Teen Suicide Warning Signs

Medical Author: Melissa Conrad Stöppler, MD
Medical Editor: Jay W. Marks, MD

Recognizing teen suicide warning signs

Suicide is alarmingly common. It is the eighth leading cause of death for all people (accounting for about 1% of all deaths) and the third leading cause of death for people aged 15 to 24 (following accidents and homicide). The vast majority of suicides are related to emotional or psychiatric disorders, including depression, schizophrenia, bipolar disorder, and others. Unsuccessful suicide attempts also are common and outnumber actual suicides.

While boys are more likely than girls to commit suicide, teens of both genders and all ages are at risk for suicide. It is especially tragic that the three leading causes of death in teens and young adults -- accident, homicide, and suicide -- all are preventable. Parents of teens should be aware of some of the warning signs of depression and suicide. The American Academy of Pediatrics describes the following signs that may signal that a depressed teen may be considering suicide:

  • withdrawal from friends and family members
  • trouble in romantic relationships
  • difficulty getting along with others
  • changes in the quality of schoolwork or lower grades
  • rebellious behaviors
  • unusual gift-giving or giving away own possessions
  • appearing bored or distracted
  • writing or drawing pictures about death
  • running away from home
  • changes in eating habits
  • dramatic personality changes
  • changes in appearance (for the worse)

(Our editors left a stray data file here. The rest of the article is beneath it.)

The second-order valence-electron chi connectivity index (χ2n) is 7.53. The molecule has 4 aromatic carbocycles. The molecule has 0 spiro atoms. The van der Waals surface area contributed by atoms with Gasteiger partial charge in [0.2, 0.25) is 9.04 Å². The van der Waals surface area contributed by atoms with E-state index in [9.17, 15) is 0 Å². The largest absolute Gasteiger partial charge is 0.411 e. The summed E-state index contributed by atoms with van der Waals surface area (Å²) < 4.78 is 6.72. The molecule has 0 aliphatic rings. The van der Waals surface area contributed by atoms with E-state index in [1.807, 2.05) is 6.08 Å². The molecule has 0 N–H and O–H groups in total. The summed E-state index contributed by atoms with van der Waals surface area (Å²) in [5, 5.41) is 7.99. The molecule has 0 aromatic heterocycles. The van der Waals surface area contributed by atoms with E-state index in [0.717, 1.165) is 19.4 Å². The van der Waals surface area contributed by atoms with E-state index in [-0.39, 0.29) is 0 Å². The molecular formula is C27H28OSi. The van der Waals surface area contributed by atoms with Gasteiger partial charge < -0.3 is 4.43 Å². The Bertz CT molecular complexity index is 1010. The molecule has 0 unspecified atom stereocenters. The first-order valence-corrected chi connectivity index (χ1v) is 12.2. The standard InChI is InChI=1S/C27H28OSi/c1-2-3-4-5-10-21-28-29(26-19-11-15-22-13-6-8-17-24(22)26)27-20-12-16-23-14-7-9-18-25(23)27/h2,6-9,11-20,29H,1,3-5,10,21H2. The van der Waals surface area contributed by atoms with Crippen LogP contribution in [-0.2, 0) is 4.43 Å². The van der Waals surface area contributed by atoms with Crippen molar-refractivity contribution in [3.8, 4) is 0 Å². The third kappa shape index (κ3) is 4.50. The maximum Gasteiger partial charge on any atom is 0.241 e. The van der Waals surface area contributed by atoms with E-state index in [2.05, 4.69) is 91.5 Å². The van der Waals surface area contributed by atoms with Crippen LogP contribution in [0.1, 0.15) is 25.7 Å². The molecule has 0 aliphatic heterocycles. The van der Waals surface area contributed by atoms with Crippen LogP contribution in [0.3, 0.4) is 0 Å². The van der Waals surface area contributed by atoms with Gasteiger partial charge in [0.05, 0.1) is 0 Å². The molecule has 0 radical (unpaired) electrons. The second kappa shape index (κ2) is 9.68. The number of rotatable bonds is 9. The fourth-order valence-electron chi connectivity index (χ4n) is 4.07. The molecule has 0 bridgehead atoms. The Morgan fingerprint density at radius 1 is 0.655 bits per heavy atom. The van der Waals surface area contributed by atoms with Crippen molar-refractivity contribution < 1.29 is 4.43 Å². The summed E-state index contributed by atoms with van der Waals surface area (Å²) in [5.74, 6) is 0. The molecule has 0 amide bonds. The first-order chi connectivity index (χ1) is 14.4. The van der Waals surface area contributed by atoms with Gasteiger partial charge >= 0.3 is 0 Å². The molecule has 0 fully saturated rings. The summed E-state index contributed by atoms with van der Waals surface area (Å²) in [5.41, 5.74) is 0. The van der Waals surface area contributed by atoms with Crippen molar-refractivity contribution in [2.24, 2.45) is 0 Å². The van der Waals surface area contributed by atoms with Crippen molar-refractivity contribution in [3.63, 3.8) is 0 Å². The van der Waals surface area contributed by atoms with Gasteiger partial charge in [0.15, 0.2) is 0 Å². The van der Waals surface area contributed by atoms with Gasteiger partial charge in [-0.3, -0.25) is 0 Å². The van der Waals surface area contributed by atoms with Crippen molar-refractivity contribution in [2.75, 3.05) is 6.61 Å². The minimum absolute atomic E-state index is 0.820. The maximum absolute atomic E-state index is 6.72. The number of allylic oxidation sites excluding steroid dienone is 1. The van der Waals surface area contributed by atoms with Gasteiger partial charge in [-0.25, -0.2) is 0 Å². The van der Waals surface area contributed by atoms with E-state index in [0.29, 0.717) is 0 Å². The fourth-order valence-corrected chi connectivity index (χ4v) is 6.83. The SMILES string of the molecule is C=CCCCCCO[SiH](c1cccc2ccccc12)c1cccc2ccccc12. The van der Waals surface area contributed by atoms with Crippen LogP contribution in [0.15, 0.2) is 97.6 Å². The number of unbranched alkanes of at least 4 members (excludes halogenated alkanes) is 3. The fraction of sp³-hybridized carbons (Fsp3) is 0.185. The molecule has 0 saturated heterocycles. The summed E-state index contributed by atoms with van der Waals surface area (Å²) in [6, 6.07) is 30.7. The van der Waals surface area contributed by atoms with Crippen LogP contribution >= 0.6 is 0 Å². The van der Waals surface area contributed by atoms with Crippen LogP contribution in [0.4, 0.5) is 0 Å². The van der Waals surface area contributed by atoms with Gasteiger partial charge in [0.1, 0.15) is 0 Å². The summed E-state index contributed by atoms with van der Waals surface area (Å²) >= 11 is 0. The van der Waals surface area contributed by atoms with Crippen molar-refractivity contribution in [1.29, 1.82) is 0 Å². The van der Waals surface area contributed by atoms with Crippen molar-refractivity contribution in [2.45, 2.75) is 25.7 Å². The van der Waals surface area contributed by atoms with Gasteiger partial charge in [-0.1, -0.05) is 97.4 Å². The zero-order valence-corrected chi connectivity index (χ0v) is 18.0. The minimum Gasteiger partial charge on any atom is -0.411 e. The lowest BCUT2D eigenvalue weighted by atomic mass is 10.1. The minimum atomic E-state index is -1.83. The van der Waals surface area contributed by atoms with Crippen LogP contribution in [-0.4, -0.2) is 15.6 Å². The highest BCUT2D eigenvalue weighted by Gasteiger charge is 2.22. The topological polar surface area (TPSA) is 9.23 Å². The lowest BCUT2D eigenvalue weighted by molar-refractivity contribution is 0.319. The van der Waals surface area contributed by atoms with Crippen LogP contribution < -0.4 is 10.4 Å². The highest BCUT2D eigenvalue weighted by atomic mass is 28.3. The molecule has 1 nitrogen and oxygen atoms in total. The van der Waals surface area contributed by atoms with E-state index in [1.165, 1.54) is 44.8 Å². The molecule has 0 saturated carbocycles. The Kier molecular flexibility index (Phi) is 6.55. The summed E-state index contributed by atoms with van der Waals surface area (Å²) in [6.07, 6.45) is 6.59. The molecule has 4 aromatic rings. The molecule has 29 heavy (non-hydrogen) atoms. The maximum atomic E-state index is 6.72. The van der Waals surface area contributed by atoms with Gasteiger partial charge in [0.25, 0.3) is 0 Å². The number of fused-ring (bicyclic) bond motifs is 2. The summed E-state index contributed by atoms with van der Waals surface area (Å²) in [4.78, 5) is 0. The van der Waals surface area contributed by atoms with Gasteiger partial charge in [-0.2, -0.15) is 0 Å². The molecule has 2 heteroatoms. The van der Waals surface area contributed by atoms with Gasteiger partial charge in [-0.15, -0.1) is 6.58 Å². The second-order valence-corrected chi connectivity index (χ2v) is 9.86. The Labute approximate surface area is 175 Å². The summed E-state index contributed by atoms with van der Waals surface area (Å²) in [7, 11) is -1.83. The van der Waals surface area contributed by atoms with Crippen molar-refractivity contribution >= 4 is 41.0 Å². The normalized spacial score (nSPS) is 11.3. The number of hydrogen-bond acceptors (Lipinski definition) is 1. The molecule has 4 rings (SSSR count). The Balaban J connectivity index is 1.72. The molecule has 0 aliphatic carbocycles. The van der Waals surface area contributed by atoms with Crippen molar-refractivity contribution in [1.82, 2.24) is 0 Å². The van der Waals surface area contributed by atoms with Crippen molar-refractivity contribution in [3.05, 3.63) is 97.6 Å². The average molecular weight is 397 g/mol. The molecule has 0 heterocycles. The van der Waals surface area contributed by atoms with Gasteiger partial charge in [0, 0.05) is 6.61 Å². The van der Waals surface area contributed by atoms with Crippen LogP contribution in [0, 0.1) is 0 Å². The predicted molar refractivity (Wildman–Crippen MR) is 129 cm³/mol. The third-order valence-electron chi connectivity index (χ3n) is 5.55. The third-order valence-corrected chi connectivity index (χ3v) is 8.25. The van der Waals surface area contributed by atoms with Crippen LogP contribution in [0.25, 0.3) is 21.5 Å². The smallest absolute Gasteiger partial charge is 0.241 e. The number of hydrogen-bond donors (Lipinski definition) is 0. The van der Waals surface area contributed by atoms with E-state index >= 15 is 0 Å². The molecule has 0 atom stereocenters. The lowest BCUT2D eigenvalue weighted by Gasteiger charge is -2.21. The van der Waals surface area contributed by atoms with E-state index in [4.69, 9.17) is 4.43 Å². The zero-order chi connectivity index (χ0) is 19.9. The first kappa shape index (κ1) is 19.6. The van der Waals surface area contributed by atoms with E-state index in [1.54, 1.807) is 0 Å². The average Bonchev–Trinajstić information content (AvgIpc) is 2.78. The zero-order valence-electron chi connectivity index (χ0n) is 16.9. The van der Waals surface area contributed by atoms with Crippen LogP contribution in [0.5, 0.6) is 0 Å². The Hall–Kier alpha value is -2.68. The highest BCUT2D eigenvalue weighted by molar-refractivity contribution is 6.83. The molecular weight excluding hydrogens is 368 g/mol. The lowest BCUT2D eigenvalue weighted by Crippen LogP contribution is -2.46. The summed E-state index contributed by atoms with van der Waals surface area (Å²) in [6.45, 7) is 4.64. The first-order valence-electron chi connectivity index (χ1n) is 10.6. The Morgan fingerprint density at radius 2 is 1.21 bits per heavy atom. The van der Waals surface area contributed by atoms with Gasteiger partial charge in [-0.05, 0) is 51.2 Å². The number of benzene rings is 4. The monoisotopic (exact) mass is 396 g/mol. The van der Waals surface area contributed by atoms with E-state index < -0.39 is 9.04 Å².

• sleep disturbances
  • drug or alcohol abuse
  • talk of suicide, even in a joking way
  • having a history of previous suicide attempts

If you're concerned about how to help a depressed teen, don't be afraid to talk to him or her about the problem. It can help to reassure them that they are loved and that you are available to help work out any problems. Be a good listener, don't judge, and don't dismiss any of your teen's concerns. It's OK to directly ask if he or she has ever thought of killing him or herself. If you suspect your teen is suicidal, seek professional help immediately. Ask your pediatrician or family physician for recommendations for treatment programs.

Remember: Threats of suicide or preoccupation with suicide are a medical emergency and should never be ignored.

For additional information please read the following articles:

Reference: American Academy of Pediatrics Web site. "Some Things You Should Know About Preventing Teen Suicide". Accessed 6/8/2009.

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